(10) |

Then mLPML is given by

(11) |

Similar to the conventional LPML, a larger value of mLPML indicates a more favorable model.

## 4 A Simulation Study

### 4.1 Simulation Description

In this simulation study, we randomly generated 20 locations in a space of . For each location, we generated 50 observations based on

where , , is i.i.d. generated from and . Covariate is independently generated from , is generated from , and is generated from , where , , , , and . For both spatial random effects, the th entry of is , where is the distance between and , , , and .

Missing data for are generated with a missing data mechanism that does not depend on , leading to the missing data to be MAR. As a result, the missing data mechanism can be ignored when estimating the parameters. Specifically, let if is observed and if is missing (. The joint distribution of is given by

(12) |

where , and are the vectors of parameters corresponding to the distributions of and , respectively. We take logistic regression models for and . Thus,

(13) |

and

(14) |

In (13) and (14), and . One hunderd simulated datasets were generated in this study. The average percentages over the 100 simulated datasets with only missing or only missing are 32.82% and 39.27% respectively, while the average percentage with both and missing is 28.72%.

### 4.2 Simulation Results

According to Section 3, we set up the following model and fix the parameters related to to their true values. The spatial regression model for the response variable is given as

The models for the two missing covariates are given as

The true values of the model parameters are shown in Table 4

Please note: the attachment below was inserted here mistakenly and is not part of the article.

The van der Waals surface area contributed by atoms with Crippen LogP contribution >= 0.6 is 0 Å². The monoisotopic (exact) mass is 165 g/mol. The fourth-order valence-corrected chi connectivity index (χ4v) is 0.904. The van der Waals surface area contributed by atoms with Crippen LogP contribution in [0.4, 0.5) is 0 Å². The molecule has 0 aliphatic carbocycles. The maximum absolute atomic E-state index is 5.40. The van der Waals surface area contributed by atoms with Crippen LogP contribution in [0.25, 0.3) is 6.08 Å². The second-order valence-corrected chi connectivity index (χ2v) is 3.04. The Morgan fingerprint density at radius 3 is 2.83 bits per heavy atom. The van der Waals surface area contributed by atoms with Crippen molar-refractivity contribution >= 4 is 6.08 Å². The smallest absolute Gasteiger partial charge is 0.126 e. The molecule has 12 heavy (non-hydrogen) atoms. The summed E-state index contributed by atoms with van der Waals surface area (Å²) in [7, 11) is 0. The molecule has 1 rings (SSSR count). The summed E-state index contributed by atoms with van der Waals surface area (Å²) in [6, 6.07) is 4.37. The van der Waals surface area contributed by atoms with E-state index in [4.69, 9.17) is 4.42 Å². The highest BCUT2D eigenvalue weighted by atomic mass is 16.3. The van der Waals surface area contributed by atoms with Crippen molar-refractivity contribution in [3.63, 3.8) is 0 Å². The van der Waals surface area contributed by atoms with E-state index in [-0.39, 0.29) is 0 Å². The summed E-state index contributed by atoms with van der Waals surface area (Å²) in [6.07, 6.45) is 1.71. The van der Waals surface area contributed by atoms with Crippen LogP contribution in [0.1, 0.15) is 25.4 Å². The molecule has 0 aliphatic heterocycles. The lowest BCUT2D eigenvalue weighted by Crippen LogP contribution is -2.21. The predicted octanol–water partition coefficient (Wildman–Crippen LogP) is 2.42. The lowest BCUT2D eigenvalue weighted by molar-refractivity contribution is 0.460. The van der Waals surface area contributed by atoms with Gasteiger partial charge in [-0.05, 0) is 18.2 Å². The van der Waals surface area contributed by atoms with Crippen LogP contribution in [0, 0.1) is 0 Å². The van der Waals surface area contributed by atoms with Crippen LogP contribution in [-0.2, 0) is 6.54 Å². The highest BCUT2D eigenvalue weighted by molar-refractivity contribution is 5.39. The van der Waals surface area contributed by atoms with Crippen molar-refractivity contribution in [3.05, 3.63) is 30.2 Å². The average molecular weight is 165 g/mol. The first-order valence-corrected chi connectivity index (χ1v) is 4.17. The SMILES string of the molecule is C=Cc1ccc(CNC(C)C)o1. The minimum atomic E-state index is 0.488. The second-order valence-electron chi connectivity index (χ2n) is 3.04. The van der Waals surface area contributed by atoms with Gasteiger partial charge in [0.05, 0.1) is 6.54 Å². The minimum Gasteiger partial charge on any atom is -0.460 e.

. In order to examine empirical performance of the posterior estimates, several assessment measures including average bias (Bias), average standard deviations (SD), mean square error (MSE) and coverage probability (CP) for each parameter are computed. Taking

as an example, these measures are given aswhere is the true value of and is the total number of simulated datasets while is the posterior mean of . is
the estimated standard deviation of , and
is the estimated 95% highest probability density (HPD) interval of computed from the th simulated dataset for . Bayesian estimates are obtained via JAGS^{19} and R^{20}. With the
thinning interval to be 20, 5,000 samples are kept for calculation after a burn-in of 10,000 samples. The results of these measures with all records, CC analysis, and model proposed above are shown in Table 4. The difference between “all records", “CC" and “” is on the datasets used to fit the proposed model. “All records" means using the whole dataset before generating the missing ones, “CC" means using the datasets excluding the missing records, and “” means using the datasets with missing values.

From Table 4, we can observe that the biases of the posterior estimates under CC are much greater than those under model . The 95% HPD intervals under are larger than those under CC. Thus, is more preferred than the CC analysis.

In order to assess the performance of the model comparison criteria proposed in Section 3.5, we set up several alternative models with the same response model as but with different missing covariate models as follows: